installing a 220 outlet

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  #1  
Old 03-08-02, 08:07 AM
thenewguy
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installing a 220 outlet

Hey guys, it's me again. Got that last problem fixed! All is great now, but I need to install a 220 outlet in my garage for my welder. I understand how to wire from the box etrc...but do have a question with that as well. In a typical 220 circuit, is only one outlet allowed from each? Or is this different from the typical 110 setup? I noticed many are wired outside, like right where the power comes in, yet some run right from the box. Just trying to decide how best to do this thing. Thanks!
 
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  #2  
Old 03-08-02, 08:30 AM
G
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How many outlets you can run on a 220v circuit will depend on what you intend to run on it and if two items are to be used at the same time let us know what your going to use it for.
 
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Old 03-09-02, 07:29 AM
thenewguy
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Hey thanks for the reply. As far as putting a 220 outlet in the garage, I would be using it only for the welder. The main panel in the household runs only the dryer on the 220 installed there.
Niether would be used at the same time intentionally, but it could happen. I do know that welder pulls a lot of juice, and it's been known to trip 30 amp breakers from time to time in the house I lived in before.
 
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Old 03-09-02, 04:41 PM
G
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I'd check before using the dryer circuit for the welder too In some juristictions this is not allowed. You'd have to contact your local authority before doing it.
 
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Old 03-09-02, 10:48 PM
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I think you misread, he is saying the only other 220 circuit is his dryer in the house.
 
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Old 03-10-02, 10:09 AM
G
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Thanks I guess I did misread, thats what I get for staring at a computer screen when I should of been in bed with the flue.

You can set up a separtate circuit for your welder if it requires a 30amp two pole breaker then it would require #10 awg you could put two or three convenience outlets on the circuit as long as the intendion is all outlets are to run the same welder, to cut down the necessity of using extendion cords. Now if this welder trips thirty amp breakers maybe it is too large for one.

What is the nameplate rating on it does it say use a 30 amp circuit or does it say the welder draws 30 amps if it does draw 30 amps we are suppose to calculate the wire size and breaker to compensate for a load of 80% of their ability. Which would mean 80% of 30 amps is only 24 Amps if your drawing more then that go to a 40 amp breaker and #8 wire. The large wire heats keep the heat from building along the circuit. 125% of 30amps is 37.5 amps the next available breaker is 40 amp. So check carefully as to what this unit needs for power then you should be all right.

The next thing is you say this will be in you garage is this and attached garage? If it is then you shouldn't have much to worry about but is it isn't then how you get there and the type of cabling you use will play an important part of what your doing.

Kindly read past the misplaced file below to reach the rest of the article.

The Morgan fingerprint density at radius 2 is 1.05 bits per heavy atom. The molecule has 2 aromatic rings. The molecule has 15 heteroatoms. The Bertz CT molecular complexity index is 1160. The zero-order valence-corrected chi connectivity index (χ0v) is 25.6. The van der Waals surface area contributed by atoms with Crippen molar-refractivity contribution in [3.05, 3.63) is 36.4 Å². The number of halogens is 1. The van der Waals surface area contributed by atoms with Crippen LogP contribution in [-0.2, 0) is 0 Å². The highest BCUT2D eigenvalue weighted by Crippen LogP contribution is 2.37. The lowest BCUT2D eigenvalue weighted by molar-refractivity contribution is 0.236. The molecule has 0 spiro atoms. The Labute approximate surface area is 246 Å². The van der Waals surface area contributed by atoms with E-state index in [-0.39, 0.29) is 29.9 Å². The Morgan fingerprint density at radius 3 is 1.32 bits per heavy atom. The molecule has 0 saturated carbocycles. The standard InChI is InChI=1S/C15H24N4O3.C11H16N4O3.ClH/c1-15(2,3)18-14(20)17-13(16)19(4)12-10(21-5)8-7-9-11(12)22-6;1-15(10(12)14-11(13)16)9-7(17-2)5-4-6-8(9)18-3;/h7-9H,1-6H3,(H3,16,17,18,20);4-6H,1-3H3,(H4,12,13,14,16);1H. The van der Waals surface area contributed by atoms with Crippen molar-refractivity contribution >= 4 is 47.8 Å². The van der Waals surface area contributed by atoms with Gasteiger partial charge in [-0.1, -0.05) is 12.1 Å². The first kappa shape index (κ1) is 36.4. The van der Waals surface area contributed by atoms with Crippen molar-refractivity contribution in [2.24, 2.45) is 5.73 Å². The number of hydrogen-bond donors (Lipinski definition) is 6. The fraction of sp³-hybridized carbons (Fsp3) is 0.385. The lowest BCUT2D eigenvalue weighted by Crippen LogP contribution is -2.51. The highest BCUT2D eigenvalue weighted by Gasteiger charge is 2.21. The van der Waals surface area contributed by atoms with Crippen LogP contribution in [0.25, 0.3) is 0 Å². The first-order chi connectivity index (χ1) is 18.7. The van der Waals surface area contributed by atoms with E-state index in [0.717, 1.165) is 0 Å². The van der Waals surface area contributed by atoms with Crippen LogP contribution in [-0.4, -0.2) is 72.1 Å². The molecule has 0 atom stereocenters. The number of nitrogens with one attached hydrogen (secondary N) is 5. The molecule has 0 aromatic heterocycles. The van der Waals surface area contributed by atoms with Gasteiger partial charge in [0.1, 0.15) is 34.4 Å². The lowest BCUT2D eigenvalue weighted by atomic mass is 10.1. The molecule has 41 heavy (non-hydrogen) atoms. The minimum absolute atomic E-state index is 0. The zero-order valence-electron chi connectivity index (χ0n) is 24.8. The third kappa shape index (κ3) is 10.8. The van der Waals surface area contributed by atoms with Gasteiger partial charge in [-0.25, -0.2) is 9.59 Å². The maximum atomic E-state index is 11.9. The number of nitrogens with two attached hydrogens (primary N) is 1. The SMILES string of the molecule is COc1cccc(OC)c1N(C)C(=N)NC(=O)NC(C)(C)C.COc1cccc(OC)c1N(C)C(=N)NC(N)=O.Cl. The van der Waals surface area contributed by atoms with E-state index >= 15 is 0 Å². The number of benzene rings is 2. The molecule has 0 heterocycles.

I'm not sure of your reference to many run ooutside (of what) and many from the box are you speaking of a receptacle and hardwiring, You can do either but if your going to be moving the welder around to use other outlets then you should use a receptacle for this. The type of receptacle and cord end will depend if your welder is a 220v with or without neutral and if it is 30 amp or 40amps.

Plug and play for this application is most likely the best. It would provide you with easy disconnect and much more safety. Direct connections can get a little sticky as some jurisdictions require a means of disconnect within veiw of the equipment other jurisdictions don't seem to care about it for at home use.

I hope this answers your questions post back and let me know if these cleared things up for you or if I just confused you.
 
  #7  
Old 03-10-02, 10:34 PM
thenewguy
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Hey thanks a lot! I really appreciate the info. I'm more on the right track now. I just moved in recently over here, and still learning about the wiring around here. The box outside is using bus non 50 (pull off) fuses, with 2 pull offs, each containing two from what I could see. From there it runs to the main in the house. the main has 2 30 amp breakers, and distributes from there to the rest of the house. Looks to me like there will be plenty of work involved on this one, so for now it will be a matter of planning out a method of attack.
Once again, thank you very much for the information. Now all I have to wait for is some motivation!
 
  #8  
Old 03-11-02, 07:46 AM
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If you only have a small service such as your describing I would suggest you upgrade the load your using is going to be trouble in the long run Even if you only go to a 100 amp service.
 
  #9  
Old 03-11-02, 06:09 PM
thenewguy
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I definately agree with that. It's the only realistic option available for me. The system I have now is probably pushed to the max just to run the house! It still uses the old buss fuses as well. i think I seen 4 non 50 amps in the box outside. It's those pull off deals with 2 buss non 50's in each one. Looks like I'm really in for it on this one, but this system is just to shotty for what I need.
 
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